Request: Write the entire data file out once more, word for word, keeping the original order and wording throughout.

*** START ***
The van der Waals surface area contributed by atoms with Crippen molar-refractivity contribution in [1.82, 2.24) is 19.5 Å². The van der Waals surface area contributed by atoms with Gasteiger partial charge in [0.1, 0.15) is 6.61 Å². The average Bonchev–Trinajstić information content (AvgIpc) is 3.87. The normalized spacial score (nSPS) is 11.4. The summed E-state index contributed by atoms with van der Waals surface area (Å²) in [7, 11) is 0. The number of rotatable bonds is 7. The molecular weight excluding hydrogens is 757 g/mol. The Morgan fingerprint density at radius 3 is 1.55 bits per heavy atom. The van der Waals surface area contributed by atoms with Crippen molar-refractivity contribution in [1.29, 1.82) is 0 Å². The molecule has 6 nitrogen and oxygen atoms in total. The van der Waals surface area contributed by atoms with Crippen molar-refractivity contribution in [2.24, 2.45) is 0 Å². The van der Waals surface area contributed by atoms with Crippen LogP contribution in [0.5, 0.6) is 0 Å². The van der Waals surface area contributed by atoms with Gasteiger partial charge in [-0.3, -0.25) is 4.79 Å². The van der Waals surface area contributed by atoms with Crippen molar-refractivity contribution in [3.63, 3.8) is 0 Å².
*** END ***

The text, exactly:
The van der Waals surface area contributed by atoms with Crippen molar-refractivity contribution in [1.82, 2.24) is 19.5 Å². The van der Waals surface area contributed by atoms with Gasteiger partial charge in [0.1, 0.15) is 6.61 Å². The average Bonchev–Trinajstić information content (AvgIpc) is 3.87. The normalized spacial score (nSPS) is 11.4. The summed E-state index contributed by atoms with van der Waals surface area (Å²) in [7, 11) is 0. The number of rotatable bonds is 7. The molecular weight excluding hydrogens is 757 g/mol. The Morgan fingerprint density at radius 3 is 1.55 bits per heavy atom. The van der Waals surface area contributed by atoms with Crippen molar-refractivity contribution in [1.29, 1.82) is 0 Å². The molecule has 6 nitrogen and oxygen atoms in total. The van der Waals surface area contributed by atoms with Crippen molar-refractivity contribution in [2.24, 2.45) is 0 Å². The van der Waals surface area contributed by atoms with Crippen LogP contribution in [0.5, 0.6) is 0 Å². The van der Waals surface area contributed by atoms with Gasteiger partial charge in [-0.3, -0.25) is 4.79 Å². The van der Waals surface area contributed by atoms with Crippen molar-refractivity contribution in [3.63, 3.8) is 0 Å².